A community of support: Hispanic students talk about their paths to college

A Hispanic woman walks down stairs outside.

Two Hispanic students offer their advice for future generations navigating their college journeys.

Rafael Ortiz Jr. is a first-generation college student from Los Angeles. After watching several of his family’s businesses fail, he chose to pursue his bachelor’s degree before continuing on to University of Southern California’s Marshall School of Business, where he’s focusing on entrepreneurship – which is particularly useful since he’s the owner of Ortiz Jr Auto Repair.

When asked about his educational experience, Ortiz shared, “It’s been a challenging journey, and along the way, I’ve struggled with imposter syndrome. I’ve always been in survival mode, and my classmates often have an entirely different perspective that I haven’t experienced before. But my professors always remind me that I belong, and that my institutions didn’t accept me without reason. For future Hispanic students, just remember to be confident. It can be challenging to find that within yourself, but know that there are people rooting for you.”

Mariana Montoya’s parents came to the U.S. with nothing, looking for a better life for themselves and their future children. She is on track to graduate with a degree in journalism from California State University, Northridge in 2022. She believes that her Hispanic heritage and community played a large role in her path to and through college. She shared, “I grew up in this amazing neighborhood with people who were very influential in my life. Every single day, the matriarchs of our community would encourage me to do something that they didn’t have the chance to do – and education was naturally a part of that. For me, going to college felt like a way to give a voice to the community of people who came here to give me a better life.”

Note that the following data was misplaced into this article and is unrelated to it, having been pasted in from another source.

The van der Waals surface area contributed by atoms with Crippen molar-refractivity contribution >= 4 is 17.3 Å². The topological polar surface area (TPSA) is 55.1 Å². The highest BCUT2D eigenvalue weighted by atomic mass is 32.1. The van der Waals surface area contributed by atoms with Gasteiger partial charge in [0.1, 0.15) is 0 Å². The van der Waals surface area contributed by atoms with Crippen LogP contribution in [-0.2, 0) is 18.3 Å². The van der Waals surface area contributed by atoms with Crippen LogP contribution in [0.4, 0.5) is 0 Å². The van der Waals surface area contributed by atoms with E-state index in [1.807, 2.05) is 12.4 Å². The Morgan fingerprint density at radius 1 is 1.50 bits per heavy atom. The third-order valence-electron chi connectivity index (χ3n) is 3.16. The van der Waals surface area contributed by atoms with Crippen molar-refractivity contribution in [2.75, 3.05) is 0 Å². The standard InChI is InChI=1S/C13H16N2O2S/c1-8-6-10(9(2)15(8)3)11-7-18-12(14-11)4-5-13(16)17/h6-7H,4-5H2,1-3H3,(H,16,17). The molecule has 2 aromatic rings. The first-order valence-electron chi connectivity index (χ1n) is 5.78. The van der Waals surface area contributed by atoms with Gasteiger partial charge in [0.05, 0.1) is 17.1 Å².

Advice for Hispanic students exploring postsecondary education

As future generations of Hispanic students navigate their options for postsecondary education, Montoya and Ortiz offer this advice.

Find a mentor

In his journey to college, Ortiz found that there were a lot of questions that he just didn’t know how to answer on his own – starting with how to pick a major. “I wasn’t really sure how to approach choosing a major,” shares Ortiz. “I knew I wanted to do business, but I didn’t know the difference between the different disciplines. Why should I choose marketing over finance? I just didn’t know what option would open up more doors for me.”

His biggest advice for future students facing a similar challenge is to find a mentor early on in their college career. Someone that you can ask the questions that you might be too nervous to bring up in other scenarios. Maybe consider someone who is already working in your desired field or a professor who specializes in your major. The biggest thing is to find someone who can give you an unbiased opinion and help guide you through those big decisions.

Let yourself be heard